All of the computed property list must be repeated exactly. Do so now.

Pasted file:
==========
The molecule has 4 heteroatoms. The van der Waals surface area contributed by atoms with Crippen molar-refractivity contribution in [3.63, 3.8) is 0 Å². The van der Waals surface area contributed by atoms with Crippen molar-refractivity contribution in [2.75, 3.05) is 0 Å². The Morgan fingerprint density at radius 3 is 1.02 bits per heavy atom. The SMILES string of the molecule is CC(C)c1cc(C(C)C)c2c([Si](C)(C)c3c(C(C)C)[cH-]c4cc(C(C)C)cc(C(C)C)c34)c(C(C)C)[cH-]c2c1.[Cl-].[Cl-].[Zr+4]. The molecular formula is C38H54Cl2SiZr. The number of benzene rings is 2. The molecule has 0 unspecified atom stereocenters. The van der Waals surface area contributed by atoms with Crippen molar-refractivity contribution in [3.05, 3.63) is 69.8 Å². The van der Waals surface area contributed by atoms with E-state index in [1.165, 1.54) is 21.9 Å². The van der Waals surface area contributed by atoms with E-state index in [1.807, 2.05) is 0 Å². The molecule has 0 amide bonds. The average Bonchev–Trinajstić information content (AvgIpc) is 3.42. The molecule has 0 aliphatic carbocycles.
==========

The molecule has 4 heteroatoms. The van der Waals surface area contributed by atoms with Crippen molar-refractivity contribution in [3.63, 3.8) is 0 Å². The van der Waals surface area contributed by atoms with Crippen molar-refractivity contribution in [2.75, 3.05) is 0 Å². The Morgan fingerprint density at radius 3 is 1.02 bits per heavy atom. The SMILES string of the molecule is CC(C)c1cc(C(C)C)c2c([Si](C)(C)c3c(C(C)C)[cH-]c4cc(C(C)C)cc(C(C)C)c34)c(C(C)C)[cH-]c2c1.[Cl-].[Cl-].[Zr+4]. The molecular formula is C38H54Cl2SiZr. The number of benzene rings is 2. The molecule has 0 unspecified atom stereocenters. The van der Waals surface area contributed by atoms with Crippen molar-refractivity contribution in [3.05, 3.63) is 69.8 Å². The van der Waals surface area contributed by atoms with E-state index in [1.165, 1.54) is 21.9 Å². The van der Waals surface area contributed by atoms with E-state index in [1.807, 2.05) is 0 Å². The molecule has 0 amide bonds. The average Bonchev–Trinajstić information content (AvgIpc) is 3.42. The molecule has 0 aliphatic carbocycles.